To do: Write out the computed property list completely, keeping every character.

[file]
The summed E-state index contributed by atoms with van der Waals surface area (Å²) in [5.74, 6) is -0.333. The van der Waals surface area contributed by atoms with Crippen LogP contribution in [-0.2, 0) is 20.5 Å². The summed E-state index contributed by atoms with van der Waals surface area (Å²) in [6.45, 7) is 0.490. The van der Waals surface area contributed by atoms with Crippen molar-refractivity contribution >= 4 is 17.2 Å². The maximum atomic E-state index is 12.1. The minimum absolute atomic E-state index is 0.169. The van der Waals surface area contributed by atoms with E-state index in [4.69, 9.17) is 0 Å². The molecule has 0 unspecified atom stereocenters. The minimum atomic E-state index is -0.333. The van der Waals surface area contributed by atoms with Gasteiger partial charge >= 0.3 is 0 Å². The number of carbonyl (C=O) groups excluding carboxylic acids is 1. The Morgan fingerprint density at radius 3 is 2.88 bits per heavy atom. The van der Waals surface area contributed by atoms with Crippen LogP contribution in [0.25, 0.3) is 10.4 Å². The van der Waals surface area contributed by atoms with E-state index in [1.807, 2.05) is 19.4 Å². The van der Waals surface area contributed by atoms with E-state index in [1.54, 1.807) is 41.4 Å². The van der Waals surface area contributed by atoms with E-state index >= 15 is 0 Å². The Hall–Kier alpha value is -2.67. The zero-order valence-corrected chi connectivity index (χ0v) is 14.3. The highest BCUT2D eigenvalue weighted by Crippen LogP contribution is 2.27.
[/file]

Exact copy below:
The summed E-state index contributed by atoms with van der Waals surface area (Å²) in [5.74, 6) is -0.333. The van der Waals surface area contributed by atoms with Crippen LogP contribution in [-0.2, 0) is 20.5 Å². The summed E-state index contributed by atoms with van der Waals surface area (Å²) in [6.45, 7) is 0.490. The van der Waals surface area contributed by atoms with Crippen molar-refractivity contribution >= 4 is 17.2 Å². The maximum atomic E-state index is 12.1. The minimum absolute atomic E-state index is 0.169. The van der Waals surface area contributed by atoms with E-state index in [4.69, 9.17) is 0 Å². The molecule has 0 unspecified atom stereocenters. The minimum atomic E-state index is -0.333. The van der Waals surface area contributed by atoms with Gasteiger partial charge >= 0.3 is 0 Å². The number of carbonyl (C=O) groups excluding carboxylic acids is 1. The Morgan fingerprint density at radius 3 is 2.88 bits per heavy atom. The van der Waals surface area contributed by atoms with Crippen LogP contribution in [0.25, 0.3) is 10.4 Å². The van der Waals surface area contributed by atoms with E-state index in [1.807, 2.05) is 19.4 Å². The van der Waals surface area contributed by atoms with E-state index in [1.54, 1.807) is 41.4 Å². The van der Waals surface area contributed by atoms with E-state index >= 15 is 0 Å². The Hall–Kier alpha value is -2.67. The zero-order valence-corrected chi connectivity index (χ0v) is 14.3. The highest BCUT2D eigenvalue weighted by Crippen LogP contribution is 2.27.